I'm wanting to georeference and vectorise some features from scans of the OS 1896 Town Plans that I have purchased from the NLS (http://maps.nls.uk/os/london-1890s/info.html). The scans provided are not georeferenced and when I try to crop the borders they are not quite square so will need rotating first. The problem is the features lie at the intersection of 4 separate sheets and I'm uncertain of the best / most accurate approach to take to merge them:

1) Treat each image separately: Rotate and crop each image in Gimp, georeference in QGIS, then "nudge" the individual GCP points to try get them to line up properly, then merge with gdal_merge?

2) Merge first: Rotate, crop and merge the images together in Gimp, then georeference the whole image in QGIS

3) Some magic automated solution I'm not aware of :-)


  • What kind of accuracy do you expect? How many maps will you be working with at one time? Apr 22, 2014 at 16:03
  • 1
    Odd that they are not already georeferenced. The NLS site credits David Rumsey with scanning and georeferencing. N.
    – nhopton
    Apr 22, 2014 at 18:12

3 Answers 3


Well, QGIS is not that good in creating of continuous rasters if that's what you want. Nevertheless it all depends on precision you wish to have in the end. If you wish to trade precision for swiftness - merge them all in GIMP and then georeference resulting image. But be aware that every modification of the raster increases the errors. So if you want to have more precision - georeference each image first, then crop them inside QGIS (Raster-> Extraction->Clipper) if you need. I would just try to make borders transparent in layer properties if it is possible. There is actually no need in merging georeferenced images - if you need to treat them as one you may just create a virtual raster (Raster->Miscellaneous->Build Virtual raster).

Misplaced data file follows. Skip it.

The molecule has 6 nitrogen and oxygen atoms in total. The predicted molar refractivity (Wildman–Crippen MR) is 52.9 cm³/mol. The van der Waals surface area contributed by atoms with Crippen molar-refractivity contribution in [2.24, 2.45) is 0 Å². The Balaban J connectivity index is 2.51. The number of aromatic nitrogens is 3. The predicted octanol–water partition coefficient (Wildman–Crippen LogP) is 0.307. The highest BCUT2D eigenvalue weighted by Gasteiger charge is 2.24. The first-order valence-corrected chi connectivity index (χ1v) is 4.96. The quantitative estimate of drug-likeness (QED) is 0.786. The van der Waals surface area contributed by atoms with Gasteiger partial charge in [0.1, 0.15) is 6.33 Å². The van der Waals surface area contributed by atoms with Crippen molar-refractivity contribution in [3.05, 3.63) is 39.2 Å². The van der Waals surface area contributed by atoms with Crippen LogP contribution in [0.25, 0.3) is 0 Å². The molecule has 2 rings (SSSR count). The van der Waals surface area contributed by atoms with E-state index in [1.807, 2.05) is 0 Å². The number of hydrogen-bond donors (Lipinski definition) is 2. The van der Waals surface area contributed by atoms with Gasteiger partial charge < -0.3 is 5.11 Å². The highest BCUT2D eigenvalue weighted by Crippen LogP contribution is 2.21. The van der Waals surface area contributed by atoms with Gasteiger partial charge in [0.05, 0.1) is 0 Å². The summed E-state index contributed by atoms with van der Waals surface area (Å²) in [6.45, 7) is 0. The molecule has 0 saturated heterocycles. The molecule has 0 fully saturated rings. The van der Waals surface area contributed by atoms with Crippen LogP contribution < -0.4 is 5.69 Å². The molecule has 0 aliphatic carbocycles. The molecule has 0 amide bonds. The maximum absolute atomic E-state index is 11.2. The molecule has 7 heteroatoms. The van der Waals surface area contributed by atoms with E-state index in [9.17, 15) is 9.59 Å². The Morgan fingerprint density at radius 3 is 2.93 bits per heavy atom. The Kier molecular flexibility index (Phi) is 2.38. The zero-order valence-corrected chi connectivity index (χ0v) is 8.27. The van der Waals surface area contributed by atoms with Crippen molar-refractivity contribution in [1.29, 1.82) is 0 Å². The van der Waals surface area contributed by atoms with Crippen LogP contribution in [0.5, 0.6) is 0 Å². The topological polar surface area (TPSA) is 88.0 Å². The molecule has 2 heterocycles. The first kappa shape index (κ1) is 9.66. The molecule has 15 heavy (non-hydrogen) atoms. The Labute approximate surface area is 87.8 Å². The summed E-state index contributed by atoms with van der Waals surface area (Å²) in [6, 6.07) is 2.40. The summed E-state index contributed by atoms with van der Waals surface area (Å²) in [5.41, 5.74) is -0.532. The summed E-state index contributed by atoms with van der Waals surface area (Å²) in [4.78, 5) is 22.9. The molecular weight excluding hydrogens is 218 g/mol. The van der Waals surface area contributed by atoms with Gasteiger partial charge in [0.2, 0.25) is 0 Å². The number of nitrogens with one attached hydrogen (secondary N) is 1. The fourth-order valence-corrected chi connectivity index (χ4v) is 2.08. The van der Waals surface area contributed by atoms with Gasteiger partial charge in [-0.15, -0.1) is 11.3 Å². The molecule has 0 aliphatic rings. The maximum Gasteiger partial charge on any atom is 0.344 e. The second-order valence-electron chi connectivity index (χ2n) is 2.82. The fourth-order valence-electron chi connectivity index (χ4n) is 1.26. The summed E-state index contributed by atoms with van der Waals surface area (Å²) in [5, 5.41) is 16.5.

Perhaps a personal opinion here, but when trying to georeference data, I tend to try and get some CGP's as far apart as possible, as with points that lie close to eachother, a small error in georeference can accumulate to fairly large errors on the more outlying points of your data.

That in mind, I'd merge the images first, then georeference on the outlying points to shoot for minimal error in the center parts.


I suggest to clip the data in GIMP if necessary, then georeference individually to vrt's.

If you use QGIS Georeferencer, use File -> Generate GDAL Script for that, and change the output to -of VRT.

The VRT file still contains your GCP in a editable file. If you are not satisfied with the precision at the borders, you can insert or move as many GCP as you wish. Thin Plate Spline is the best transformation method for that.

  • I would not advise using thin plate spline transformation (or other transformation more powerfull than polinomial-2) unless the original raster is severely distorted. Apr 24, 2014 at 10:13

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